Recent Volcanism on Mars Reveals a Planet More Active than Previously Thought

An oblique view focusing on one of the vast lava flows in Elysium Planitia

By Daniel Stolte, University Communications - December 18, 2023

A vast, flat, "featureless" plain on Mars surprised researchers by revealing a much more tumultuous geologic past than expected, according to a study led by researchers at the University of Arizona. Enormous amounts of lava have erupted from numerous fissures as recently as one million years ago, blanketing an area almost as large as Alaska and interacting with water in and under the surface, resulting in large flood events that carved out deep channels.

Lacking plate tectonics – shifting chunks of crust that constantly reshape Earth's surface – Mars has long been thought to be a geologically "dead" planet where not much is happening. Recent discoveries have researchers questioning this notion, however. Just last year, a team of planetary scientists, also at UArizona, presented evidence for a giant mantle plume underneath the region Elysium Planitia, driving intense volcanic and seismic activity in a relatively recent past.

In the most recent study, a team led by Joana Voigt and Christopher Hamilton at UArizona's Lunar and Planetary Laboratory combined spacecraft images and measurements from ground-penetrating radar to reconstruct in three-dimensional detail every individual lava flow in Elysium Planitia. The extensive survey revealed and documented more than 40 volcanic events, with one of the largest flows infilling a valley named Athabasca Valles with almost 1,000 cubic miles of basalt.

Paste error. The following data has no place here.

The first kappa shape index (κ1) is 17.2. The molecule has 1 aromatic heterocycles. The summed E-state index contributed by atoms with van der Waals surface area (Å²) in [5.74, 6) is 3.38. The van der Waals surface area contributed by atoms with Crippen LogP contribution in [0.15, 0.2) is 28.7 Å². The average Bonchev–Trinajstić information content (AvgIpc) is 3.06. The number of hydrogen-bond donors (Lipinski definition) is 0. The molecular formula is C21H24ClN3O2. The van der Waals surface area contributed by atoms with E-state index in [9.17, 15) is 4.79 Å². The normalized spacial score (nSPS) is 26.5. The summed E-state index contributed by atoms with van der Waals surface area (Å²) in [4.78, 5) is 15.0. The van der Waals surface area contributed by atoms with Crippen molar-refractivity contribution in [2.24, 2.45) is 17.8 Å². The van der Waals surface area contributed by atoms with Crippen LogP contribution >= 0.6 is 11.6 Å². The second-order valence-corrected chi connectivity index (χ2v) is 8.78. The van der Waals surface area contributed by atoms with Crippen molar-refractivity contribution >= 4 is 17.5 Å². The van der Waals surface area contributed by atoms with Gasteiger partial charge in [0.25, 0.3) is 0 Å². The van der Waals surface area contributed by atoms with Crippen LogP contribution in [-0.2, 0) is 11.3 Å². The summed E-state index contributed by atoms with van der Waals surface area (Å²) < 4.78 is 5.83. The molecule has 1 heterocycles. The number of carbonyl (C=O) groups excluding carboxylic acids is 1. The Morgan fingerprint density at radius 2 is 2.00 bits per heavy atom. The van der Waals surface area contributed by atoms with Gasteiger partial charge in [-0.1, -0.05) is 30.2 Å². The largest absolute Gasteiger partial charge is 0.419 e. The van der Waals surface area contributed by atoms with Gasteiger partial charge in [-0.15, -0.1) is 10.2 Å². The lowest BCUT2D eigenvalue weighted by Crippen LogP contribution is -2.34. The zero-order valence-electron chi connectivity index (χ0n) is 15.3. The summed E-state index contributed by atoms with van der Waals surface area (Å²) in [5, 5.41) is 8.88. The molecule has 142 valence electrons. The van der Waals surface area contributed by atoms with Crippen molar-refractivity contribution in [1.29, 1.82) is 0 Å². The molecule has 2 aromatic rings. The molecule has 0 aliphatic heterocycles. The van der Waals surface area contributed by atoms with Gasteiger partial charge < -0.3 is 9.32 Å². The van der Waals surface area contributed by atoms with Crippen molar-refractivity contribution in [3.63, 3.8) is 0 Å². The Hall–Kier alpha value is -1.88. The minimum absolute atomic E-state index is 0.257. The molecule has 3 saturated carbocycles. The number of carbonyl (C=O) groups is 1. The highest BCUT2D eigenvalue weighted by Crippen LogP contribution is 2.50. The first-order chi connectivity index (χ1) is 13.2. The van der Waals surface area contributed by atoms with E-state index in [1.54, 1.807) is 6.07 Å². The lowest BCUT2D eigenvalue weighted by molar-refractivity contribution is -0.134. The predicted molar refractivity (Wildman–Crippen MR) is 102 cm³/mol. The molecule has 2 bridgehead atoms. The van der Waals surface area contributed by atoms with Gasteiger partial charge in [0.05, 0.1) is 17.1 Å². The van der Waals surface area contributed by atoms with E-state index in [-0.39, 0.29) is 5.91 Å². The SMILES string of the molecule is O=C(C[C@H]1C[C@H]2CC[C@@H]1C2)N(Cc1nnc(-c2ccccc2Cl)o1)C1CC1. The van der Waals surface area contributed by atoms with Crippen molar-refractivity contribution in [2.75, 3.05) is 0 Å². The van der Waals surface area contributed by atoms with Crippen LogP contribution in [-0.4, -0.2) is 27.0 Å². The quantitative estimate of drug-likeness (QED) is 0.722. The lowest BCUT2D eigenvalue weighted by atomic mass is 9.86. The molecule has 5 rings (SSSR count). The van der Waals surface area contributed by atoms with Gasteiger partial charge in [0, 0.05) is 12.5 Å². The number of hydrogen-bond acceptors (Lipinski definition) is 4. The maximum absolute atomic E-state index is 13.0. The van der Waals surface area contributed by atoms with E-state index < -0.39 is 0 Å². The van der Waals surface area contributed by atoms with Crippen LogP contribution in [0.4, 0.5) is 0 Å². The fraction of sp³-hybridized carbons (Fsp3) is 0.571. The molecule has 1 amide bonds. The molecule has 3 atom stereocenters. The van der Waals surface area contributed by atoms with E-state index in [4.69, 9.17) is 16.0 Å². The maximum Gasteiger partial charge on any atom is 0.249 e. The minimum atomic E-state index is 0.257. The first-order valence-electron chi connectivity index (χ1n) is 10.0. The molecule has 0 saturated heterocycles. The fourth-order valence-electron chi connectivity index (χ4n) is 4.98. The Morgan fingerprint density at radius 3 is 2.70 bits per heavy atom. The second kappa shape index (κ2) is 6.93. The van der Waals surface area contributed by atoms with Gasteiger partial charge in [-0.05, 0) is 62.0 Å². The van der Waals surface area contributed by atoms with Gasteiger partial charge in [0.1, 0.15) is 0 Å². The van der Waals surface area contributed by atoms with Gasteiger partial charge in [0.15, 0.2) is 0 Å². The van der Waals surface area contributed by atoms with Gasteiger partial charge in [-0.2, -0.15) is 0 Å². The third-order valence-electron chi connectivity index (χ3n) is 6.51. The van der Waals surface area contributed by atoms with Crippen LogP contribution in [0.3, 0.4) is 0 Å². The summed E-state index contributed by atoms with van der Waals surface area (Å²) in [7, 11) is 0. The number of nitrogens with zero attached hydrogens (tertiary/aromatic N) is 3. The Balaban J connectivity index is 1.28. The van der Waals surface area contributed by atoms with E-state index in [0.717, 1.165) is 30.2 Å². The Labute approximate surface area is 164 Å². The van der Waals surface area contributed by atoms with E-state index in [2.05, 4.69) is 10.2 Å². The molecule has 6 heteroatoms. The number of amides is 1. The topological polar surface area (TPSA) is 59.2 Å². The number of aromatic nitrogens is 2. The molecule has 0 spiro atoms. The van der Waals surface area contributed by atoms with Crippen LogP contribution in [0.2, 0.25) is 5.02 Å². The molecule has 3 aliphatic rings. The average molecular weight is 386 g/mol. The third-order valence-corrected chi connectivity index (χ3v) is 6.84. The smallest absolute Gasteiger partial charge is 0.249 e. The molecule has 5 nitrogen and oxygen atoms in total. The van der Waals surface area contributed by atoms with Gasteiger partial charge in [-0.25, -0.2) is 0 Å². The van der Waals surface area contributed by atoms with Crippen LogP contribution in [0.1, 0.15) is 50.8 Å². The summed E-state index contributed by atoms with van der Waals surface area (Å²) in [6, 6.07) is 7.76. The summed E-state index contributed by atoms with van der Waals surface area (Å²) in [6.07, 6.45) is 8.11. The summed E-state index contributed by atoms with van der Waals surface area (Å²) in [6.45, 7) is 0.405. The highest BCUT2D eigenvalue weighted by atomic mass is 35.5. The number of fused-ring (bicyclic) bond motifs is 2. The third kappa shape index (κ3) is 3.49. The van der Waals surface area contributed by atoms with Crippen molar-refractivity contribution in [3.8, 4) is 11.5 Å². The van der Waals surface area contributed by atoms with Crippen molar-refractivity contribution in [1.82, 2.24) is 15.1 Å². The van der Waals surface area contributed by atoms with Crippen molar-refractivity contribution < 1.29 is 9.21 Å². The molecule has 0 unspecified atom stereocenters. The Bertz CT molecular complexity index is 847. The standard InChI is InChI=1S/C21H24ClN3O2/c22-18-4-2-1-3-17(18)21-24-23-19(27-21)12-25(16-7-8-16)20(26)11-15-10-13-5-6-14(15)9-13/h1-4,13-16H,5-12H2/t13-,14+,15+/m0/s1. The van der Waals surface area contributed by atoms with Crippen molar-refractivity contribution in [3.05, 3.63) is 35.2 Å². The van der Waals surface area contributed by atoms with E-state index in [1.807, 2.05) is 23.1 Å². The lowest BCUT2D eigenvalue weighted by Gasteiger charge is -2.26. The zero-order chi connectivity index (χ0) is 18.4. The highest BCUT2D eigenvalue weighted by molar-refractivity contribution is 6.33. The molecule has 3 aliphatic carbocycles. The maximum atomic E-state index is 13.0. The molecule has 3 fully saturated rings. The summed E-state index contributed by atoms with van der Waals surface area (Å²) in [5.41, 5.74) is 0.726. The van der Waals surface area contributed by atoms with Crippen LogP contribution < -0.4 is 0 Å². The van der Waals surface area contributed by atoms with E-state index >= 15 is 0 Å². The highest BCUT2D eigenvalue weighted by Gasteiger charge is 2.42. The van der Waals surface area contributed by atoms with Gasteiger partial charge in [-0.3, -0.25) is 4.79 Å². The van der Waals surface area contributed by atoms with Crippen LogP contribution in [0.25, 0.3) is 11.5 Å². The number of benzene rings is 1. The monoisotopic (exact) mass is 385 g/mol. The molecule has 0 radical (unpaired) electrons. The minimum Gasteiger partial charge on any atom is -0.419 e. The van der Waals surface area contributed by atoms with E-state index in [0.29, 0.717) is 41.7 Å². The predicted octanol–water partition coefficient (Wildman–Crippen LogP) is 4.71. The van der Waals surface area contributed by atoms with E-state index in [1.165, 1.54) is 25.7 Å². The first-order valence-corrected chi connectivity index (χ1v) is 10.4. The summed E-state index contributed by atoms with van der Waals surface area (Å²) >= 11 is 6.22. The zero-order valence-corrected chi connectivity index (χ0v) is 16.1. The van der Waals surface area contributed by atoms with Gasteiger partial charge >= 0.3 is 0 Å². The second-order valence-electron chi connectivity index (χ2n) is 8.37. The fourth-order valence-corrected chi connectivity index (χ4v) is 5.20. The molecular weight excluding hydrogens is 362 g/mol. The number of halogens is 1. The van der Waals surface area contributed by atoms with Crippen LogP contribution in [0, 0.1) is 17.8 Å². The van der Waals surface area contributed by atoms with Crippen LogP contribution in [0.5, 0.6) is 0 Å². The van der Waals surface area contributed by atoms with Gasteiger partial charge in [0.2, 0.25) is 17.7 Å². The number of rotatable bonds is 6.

"Elysium Planitia is the youngest volcanic terrain on the planet, and studying it helps us to better understand Mars' past as well as recent hydrological and volcanic history," the authors write in their paper. Although no volcanic activity has so far been observed on Mars, "Elysium Planitia was volcanically much more active than previously thought and might even still be volcanically alive today," said Voigt, the first author of the study, published in the Journal of Geophysical Research: Planets. A plethora of Mars quakes recorded by NASA's InSight lander between 2018 until 2022 has provided proof that beneath its surface, the red planet is anything but dead. 

The fractures of the Cerberus Fossae landscape, located in the vast plain Elysium Planitia on Mars, are seen in this image by the High Resolution Stereo Camera (HRSC) on ESA’s Mars Express spacecraft.